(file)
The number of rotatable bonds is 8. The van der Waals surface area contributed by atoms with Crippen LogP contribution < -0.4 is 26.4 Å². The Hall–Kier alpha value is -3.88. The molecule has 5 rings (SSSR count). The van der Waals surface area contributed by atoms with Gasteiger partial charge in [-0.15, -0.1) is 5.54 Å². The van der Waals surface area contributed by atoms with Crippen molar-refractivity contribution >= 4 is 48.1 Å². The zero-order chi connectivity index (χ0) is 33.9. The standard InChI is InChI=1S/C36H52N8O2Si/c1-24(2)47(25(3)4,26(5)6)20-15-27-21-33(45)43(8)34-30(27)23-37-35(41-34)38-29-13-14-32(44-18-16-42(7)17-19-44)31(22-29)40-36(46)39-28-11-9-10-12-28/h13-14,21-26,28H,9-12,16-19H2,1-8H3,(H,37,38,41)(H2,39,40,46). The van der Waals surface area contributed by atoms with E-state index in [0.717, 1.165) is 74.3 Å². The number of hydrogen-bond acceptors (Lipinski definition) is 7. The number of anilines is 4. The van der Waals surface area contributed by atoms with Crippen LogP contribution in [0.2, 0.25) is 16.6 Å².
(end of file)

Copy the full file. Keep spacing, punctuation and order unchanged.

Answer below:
The number of rotatable bonds is 8. The van der Waals surface area contributed by atoms with Crippen LogP contribution < -0.4 is 26.4 Å². The Hall–Kier alpha value is -3.88. The molecule has 5 rings (SSSR count). The van der Waals surface area contributed by atoms with Gasteiger partial charge in [-0.15, -0.1) is 5.54 Å². The van der Waals surface area contributed by atoms with Crippen molar-refractivity contribution >= 4 is 48.1 Å². The zero-order chi connectivity index (χ0) is 33.9. The standard InChI is InChI=1S/C36H52N8O2Si/c1-24(2)47(25(3)4,26(5)6)20-15-27-21-33(45)43(8)34-30(27)23-37-35(41-34)38-29-13-14-32(44-18-16-42(7)17-19-44)31(22-29)40-36(46)39-28-11-9-10-12-28/h13-14,21-26,28H,9-12,16-19H2,1-8H3,(H,37,38,41)(H2,39,40,46). The van der Waals surface area contributed by atoms with E-state index in [0.717, 1.165) is 74.3 Å². The number of hydrogen-bond acceptors (Lipinski definition) is 7. The number of anilines is 4. The van der Waals surface area contributed by atoms with Crippen LogP contribution in [0.2, 0.25) is 16.6 Å².